• Jennifer Blatnik is vice president of cloud, security and enterprise portfolio marketing at Juniper Networks with focus on enterprise deployments of security, routing, switching, and SDN products, as well as cloud solutions. She has more than 20 years of experience helping enterprises solve network security challenges. Before joining Juniper, Jennifer served multiple roles at Cisco Systems, Inc., including directing product management for security technologies aimed at small to medium enterprises, as well as supporting managed services, cloud service architectures and go-to-market strategies. She holds a B.A. in Computer Science from University of California, Berkeley.
  • Jerry oversees all aspects of OpenLab which serves as a catalyst to spark the development of new innovative software applications or solutions that leverage the power of SDN/network programmability and intelligence. OpenLab is unique within Juniper and with its polished facility, globally accessible lab, and educational programs – such as the SDN “hackathons,” it serves as a tool for customer, partners, and academia. Prior to this position, Jerry led the development, management and marketing of the company’s strategic partnerships for video/unified communications, optical networking, and content/media delivery. In addition to handling the day-to-day oversight of the partnerships, he established new cross-partner go-to-market processes to drive and manage joint field opportunities. Before joining Juniper, Jerry led the Lucent Technologies application hosting/service provider marketing organization. He has over 25 years of experience in the data networking field with a focus on strategic alliance development, marketing, and technical field support. Jerry possesses a BS degree in Computer Science from St. John’s University in New York. He is active as a Juniper ambassador within the technology and academic community which includes advisory board positions with both NJIT and Rutgers in New Jersey.
  • Kevin Walker is the Security Chief Technology and Strategy Officer for Juniper’s Development and Innovation (JDI) organization. He is responsible for driving the security strategy both internally within Juniper, and externally with investors, partners, influencers, and customers. He provides the guidance required for JDI to conceive, develop and create momentum for industry-leading security solutions. Working closely with the Security Engineering team, Walker identifies the opportunities for improved security, growth, and innovation to deliver the scalable, reliable, and compliant security architecture needed in today’s security landscape. Before joining Juniper, Walker was VP and Assistant Chief Information Security Officer (CISO) at He has served as a Chief Information Security Officer (CISO), Chief Security Strategist and Director of Information Security across a number of notable companies including Intuit, Cisco, Symantec and VERITAS Software. With over twenty-five years in various computer science and information technology disciplines, focusing on enterprise applications, network design, and information security, Walker possesses research and engineering expertise across of range of technologies including networking protocols, securing applications at the atomic level, cryptography, and speech biometrics.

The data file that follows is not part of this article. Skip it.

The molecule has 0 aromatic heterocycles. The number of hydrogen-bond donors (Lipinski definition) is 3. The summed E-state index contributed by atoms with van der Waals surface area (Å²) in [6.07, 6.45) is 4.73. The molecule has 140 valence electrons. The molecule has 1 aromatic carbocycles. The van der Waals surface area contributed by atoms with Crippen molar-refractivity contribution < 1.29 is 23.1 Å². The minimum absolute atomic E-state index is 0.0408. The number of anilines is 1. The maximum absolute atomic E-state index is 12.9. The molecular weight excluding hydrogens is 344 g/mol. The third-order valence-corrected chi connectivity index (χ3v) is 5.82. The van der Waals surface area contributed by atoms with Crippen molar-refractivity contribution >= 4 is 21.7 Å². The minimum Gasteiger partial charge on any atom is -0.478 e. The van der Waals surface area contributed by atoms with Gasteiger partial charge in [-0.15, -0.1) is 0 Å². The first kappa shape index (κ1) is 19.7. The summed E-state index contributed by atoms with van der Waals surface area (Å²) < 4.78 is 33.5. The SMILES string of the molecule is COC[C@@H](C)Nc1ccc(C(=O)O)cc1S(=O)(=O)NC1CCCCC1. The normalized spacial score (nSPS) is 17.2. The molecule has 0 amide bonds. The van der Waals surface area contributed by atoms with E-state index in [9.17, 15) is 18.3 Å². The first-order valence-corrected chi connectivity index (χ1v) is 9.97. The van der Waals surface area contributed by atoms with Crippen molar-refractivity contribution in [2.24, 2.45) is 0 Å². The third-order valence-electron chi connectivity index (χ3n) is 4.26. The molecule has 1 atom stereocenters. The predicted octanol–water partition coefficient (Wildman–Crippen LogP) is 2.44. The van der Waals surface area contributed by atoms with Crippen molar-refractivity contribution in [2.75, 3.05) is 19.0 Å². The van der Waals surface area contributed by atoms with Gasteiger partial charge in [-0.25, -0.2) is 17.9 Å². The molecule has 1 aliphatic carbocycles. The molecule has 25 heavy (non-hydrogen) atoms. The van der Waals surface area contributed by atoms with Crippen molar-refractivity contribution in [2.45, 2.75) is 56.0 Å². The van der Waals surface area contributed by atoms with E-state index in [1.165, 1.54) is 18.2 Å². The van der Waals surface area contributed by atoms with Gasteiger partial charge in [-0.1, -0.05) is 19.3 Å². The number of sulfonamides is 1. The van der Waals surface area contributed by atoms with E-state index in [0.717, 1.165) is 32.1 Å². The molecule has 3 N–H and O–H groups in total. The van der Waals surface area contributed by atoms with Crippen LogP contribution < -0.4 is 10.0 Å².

• As Juniper’s Senior Vice President of Strategy and Product Line Management, Kevin Hutchins is responsible for defining and enabling Juniper’s strategy from company vision into product execution. This includes driving the company’s inorganic growth through strategic partnerships, venture investments and acquisitions/divestitures. In addition, he is responsible for driving key strategic imperatives, including Juniper’s software strategy and transformation. Hutchins joined Juniper in 2010 as Vice President, Portfolio Management & Business Operations for Juniper’s Development & Innovation team where he led business planning, portfolio rationalization, new product introduction and execution of strategic programs across Juniper’s portfolio of routing, switching and security products.
  • Mike Marcellin is Senior Vice President and Chief Marketing Officer, leading the global marketing team responsible for marketing Juniper’s product and services portfolio and stewarding the brand, driving preference for Juniper in the market, training our partners and account teams, and developing a differentiated information experience for our customers. Before joining the global marketing organization, Marcellin led business strategy and marketing for Juniper’s industry-leading portfolio of high-performance routing, switching and security products. Prior to joining Juniper in 2010, Marcellin served as Vice President of Global Managed Solutions for Verizon, where he oversaw product development and marketing of its managed IP networking, hosting, security and IT solutions for businesses around the world. He also served as Vice President of Global Product Marketing for Verizon Business, executive director of Verizon Business’ IP and Ethernet portfolio as well as leading the company’s eCRM marketing division. Marcellin began his career with MCI in 1994. Marcellin is a Board Member for the Telecommunications Industry Association and a Board Member of US Ignite, an NSF-sponsored initiative. Marcellin holds two patents and was a Rodman Scholar at the University of Virginia, where he received a bachelor of science degree with distinction in systems engineering. He is based in Sunnyvale, California.